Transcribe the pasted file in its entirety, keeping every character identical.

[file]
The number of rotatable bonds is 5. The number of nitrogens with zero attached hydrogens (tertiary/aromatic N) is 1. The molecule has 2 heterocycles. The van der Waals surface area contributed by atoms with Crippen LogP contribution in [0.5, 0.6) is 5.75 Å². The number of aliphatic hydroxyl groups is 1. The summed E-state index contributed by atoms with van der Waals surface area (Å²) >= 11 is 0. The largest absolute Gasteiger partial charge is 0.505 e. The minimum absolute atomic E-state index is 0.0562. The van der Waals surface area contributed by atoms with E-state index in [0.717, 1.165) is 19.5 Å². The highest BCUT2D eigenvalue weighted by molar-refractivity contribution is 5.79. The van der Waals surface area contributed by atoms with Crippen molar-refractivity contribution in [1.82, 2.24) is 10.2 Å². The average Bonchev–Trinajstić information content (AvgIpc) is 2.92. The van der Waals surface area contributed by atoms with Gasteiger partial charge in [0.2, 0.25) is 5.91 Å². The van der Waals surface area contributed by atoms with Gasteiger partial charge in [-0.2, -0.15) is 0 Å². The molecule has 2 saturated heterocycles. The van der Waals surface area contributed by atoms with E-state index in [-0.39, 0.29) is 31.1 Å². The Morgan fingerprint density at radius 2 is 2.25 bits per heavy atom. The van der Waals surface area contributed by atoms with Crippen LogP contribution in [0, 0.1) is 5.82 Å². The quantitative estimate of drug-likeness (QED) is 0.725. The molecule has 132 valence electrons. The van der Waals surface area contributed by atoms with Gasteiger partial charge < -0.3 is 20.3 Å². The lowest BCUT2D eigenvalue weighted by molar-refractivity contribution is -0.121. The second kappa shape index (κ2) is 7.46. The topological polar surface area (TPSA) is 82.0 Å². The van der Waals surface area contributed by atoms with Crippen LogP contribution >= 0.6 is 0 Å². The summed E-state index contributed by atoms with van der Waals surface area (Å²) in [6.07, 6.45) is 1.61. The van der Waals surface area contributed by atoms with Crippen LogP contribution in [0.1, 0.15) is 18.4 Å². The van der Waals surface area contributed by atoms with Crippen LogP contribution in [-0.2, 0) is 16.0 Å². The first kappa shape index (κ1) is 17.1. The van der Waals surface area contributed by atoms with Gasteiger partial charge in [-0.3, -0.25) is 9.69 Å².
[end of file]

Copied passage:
The number of rotatable bonds is 5. The number of nitrogens with zero attached hydrogens (tertiary/aromatic N) is 1. The molecule has 2 heterocycles. The van der Waals surface area contributed by atoms with Crippen LogP contribution in [0.5, 0.6) is 5.75 Å². The number of aliphatic hydroxyl groups is 1. The summed E-state index contributed by atoms with van der Waals surface area (Å²) >= 11 is 0. The largest absolute Gasteiger partial charge is 0.505 e. The minimum absolute atomic E-state index is 0.0562. The van der Waals surface area contributed by atoms with E-state index in [0.717, 1.165) is 19.5 Å². The highest BCUT2D eigenvalue weighted by molar-refractivity contribution is 5.79. The van der Waals surface area contributed by atoms with Crippen molar-refractivity contribution in [1.82, 2.24) is 10.2 Å². The average Bonchev–Trinajstić information content (AvgIpc) is 2.92. The van der Waals surface area contributed by atoms with Gasteiger partial charge in [0.2, 0.25) is 5.91 Å². The van der Waals surface area contributed by atoms with Gasteiger partial charge in [-0.2, -0.15) is 0 Å². The molecule has 2 saturated heterocycles. The van der Waals surface area contributed by atoms with E-state index in [-0.39, 0.29) is 31.1 Å². The Morgan fingerprint density at radius 2 is 2.25 bits per heavy atom. The van der Waals surface area contributed by atoms with Crippen LogP contribution in [0, 0.1) is 5.82 Å². The quantitative estimate of drug-likeness (QED) is 0.725. The molecule has 132 valence electrons. The van der Waals surface area contributed by atoms with Gasteiger partial charge < -0.3 is 20.3 Å². The lowest BCUT2D eigenvalue weighted by molar-refractivity contribution is -0.121. The second kappa shape index (κ2) is 7.46. The topological polar surface area (TPSA) is 82.0 Å². The van der Waals surface area contributed by atoms with Crippen LogP contribution >= 0.6 is 0 Å². The summed E-state index contributed by atoms with van der Waals surface area (Å²) in [6.07, 6.45) is 1.61. The van der Waals surface area contributed by atoms with Crippen LogP contribution in [0.1, 0.15) is 18.4 Å². The van der Waals surface area contributed by atoms with Crippen LogP contribution in [-0.2, 0) is 16.0 Å². The first kappa shape index (κ1) is 17.1. The van der Waals surface area contributed by atoms with Gasteiger partial charge in [-0.3, -0.25) is 9.69 Å².